Some artists write songs that are meant to soothe. They craft feel-good tunes about topics we can all agree on that ask nothing more of you than to sing along. Derek Webb isn't one of those artists.
From his 2003 solo debut, the critically-acclaimed She Must and Shall Go Free, to the artistically-challenging I See Things Upside Down, Webb has a message to deliver and he isn't shy about saying just what he thinks. His third solo studio disc, Mockingbird, tackles subjects from social justice and politics to relationships in a raw way that is sure to make some people uncomfortable. And that's okay with Webb. The Church has been comfortable for far too long.
She Must and Shall Go Free, with poetic yet explosive singles like "Wedding Dress," addressed what Webb refers to as the first side of the gospel coin, the one which proclaims Jesus has come. Mockingbird, due out Dec. 26th, is all about the flipside of that same coin, the coming of His Kingdom. "That second half is essentially the 'being made right' of all things," Webb explains. And according to him, there's a lot still to be made right.
"People seem concerned with what God wants us to do, with how we should use our gifts and resources. But we're not the first ones to ask that question. First Century Christians asked that. They asked Jesus which commands are the most important. He could have picked drinking or sex, and as important as those things are to discuss, Jesus tells us that they are at best secondary to 'love God with all your heart, and love your neighbor as yourself.'"
It sounds simple enough, but as Webb is quick to point out, "we have a history of not loving people well. We live in a country that was founded on genocide against Native Americans. We haven't loved well and a lot of people don't like Americans. We need to own up to some responsibility there, we need to look at why, and we need to let that inform how we're making decisions for the future."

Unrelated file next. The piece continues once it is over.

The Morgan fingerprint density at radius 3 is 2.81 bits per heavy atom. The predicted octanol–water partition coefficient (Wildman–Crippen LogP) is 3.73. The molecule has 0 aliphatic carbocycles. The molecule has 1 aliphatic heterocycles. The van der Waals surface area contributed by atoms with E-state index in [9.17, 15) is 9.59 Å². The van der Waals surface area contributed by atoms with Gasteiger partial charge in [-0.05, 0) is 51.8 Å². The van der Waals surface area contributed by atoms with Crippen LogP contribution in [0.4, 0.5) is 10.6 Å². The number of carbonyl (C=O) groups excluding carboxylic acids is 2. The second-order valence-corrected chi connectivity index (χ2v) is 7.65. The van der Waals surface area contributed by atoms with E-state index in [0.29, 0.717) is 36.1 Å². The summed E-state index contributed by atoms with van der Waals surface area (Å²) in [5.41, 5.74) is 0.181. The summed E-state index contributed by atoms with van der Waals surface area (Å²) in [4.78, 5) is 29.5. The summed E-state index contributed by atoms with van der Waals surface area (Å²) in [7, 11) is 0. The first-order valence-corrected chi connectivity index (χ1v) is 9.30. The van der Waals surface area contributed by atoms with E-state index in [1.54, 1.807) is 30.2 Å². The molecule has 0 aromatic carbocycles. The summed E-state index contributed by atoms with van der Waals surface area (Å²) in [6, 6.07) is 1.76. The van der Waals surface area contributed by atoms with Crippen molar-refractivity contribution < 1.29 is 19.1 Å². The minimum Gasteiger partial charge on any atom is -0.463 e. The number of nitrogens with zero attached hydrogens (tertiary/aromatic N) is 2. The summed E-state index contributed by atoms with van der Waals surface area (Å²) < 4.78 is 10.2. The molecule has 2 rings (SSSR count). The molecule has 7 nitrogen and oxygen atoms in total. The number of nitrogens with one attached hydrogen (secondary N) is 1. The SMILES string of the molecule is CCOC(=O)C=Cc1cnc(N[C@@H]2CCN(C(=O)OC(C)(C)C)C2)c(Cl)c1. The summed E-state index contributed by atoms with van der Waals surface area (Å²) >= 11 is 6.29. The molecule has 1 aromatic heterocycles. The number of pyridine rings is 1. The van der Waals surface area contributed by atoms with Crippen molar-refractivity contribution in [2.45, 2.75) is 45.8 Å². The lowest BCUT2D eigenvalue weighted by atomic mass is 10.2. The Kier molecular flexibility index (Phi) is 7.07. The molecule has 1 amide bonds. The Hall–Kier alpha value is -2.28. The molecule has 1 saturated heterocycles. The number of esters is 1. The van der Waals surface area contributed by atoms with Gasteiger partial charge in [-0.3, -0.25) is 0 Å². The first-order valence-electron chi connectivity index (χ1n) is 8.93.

We can start by better proclaiming that second part of the Gospel message. But be warned: It involves rolling up our sleeves and getting our hands dirty. After all, one of the most effective ways to talk to people about a Kingdom where all is made right is to start setting things right here on Earth. For Webb, that means "when you see someone who is hungry, you proclaim a Kingdom where there will be no hunger by putting food in their mouth."
That social justice emphasis may rankle some, but Webb simply sees a tremendous opportunity for, at very least pre-evangelism. "It earns for us the right to speak into situations as it requires of us that we eat and weep and live with people. At the very most, social justice is evangelism. Our action is our proclamation. This is what I believe St. Francis might have meant when he said to 'preach the Gospel at all times and, if necessary, use words.'"
When it comes to the political undertones in his latest offering, Webb is aware that some may say, "It's not your role, it's not your job, it's not your business," to tackle such sticky subjects in his art, but Webb believes it is. "Proclaiming that Kingdom often looks like social or political work. Politics are a great means for social change, and as Christians we have a responsibility to talk about and engage with that." While he claims there might be others more qualified, these subjects are not typical for Christian artists. "I'm not sure I'm the best one to do it," Webb admits, "but it's not like people are lining up for this particular job. And we need to start this dialogue yesterday about how to love people better."
We can begin by making more of an effort to meet in the middle, Webb suggests. "I believe there are many who are trying to love and take care of people, we just have different ideas about how best to do it. Let's stop arguing and name calling, let's find something to commend about one another and then start from that place of unity."
Living "in the middle" is something Webb sees Jesus model, and it means, for instance, letting go of our idea that the terms "Christian" and "Republican" go hand in hand. "If you look, Jesus doesn't go straight down one party line. We try to fit Him into our western politics, but He wouldn't land on either side. We, too, have to be willing to move in and out of political systems and parties if we're going to follow Him. Jesus wouldn't have belonged to any party in a two party system." It is these ideas that are behind songs like "A King & A Kingdom," in which Webb explains spiritual allegiance trumps any sort of nationalism.